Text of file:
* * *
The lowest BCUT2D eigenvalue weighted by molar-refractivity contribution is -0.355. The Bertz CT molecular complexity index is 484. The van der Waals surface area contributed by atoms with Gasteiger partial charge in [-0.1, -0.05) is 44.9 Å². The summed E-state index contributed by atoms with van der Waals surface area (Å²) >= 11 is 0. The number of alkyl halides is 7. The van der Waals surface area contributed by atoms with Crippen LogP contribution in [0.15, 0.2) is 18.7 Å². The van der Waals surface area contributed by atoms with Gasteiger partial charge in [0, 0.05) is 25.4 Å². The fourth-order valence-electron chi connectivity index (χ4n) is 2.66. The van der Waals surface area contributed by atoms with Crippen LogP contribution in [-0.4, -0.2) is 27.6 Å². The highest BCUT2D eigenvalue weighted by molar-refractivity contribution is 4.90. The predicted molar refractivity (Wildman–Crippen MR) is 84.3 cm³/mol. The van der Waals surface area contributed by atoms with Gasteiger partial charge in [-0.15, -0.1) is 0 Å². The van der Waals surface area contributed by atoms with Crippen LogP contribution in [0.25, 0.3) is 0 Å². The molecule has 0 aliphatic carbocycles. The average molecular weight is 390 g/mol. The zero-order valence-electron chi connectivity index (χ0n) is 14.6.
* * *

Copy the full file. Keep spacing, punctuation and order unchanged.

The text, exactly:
The lowest BCUT2D eigenvalue weighted by molar-refractivity contribution is -0.355. The Bertz CT molecular complexity index is 484. The van der Waals surface area contributed by atoms with Gasteiger partial charge in [-0.1, -0.05) is 44.9 Å². The summed E-state index contributed by atoms with van der Waals surface area (Å²) >= 11 is 0. The number of alkyl halides is 7. The van der Waals surface area contributed by atoms with Crippen LogP contribution in [0.15, 0.2) is 18.7 Å². The van der Waals surface area contributed by atoms with Gasteiger partial charge in [0, 0.05) is 25.4 Å². The fourth-order valence-electron chi connectivity index (χ4n) is 2.66. The van der Waals surface area contributed by atoms with Crippen LogP contribution in [-0.4, -0.2) is 27.6 Å². The highest BCUT2D eigenvalue weighted by molar-refractivity contribution is 4.90. The predicted molar refractivity (Wildman–Crippen MR) is 84.3 cm³/mol. The van der Waals surface area contributed by atoms with Gasteiger partial charge in [-0.15, -0.1) is 0 Å². The van der Waals surface area contributed by atoms with Crippen LogP contribution in [0.25, 0.3) is 0 Å². The molecule has 0 aliphatic carbocycles. The average molecular weight is 390 g/mol. The zero-order valence-electron chi connectivity index (χ0n) is 14.6.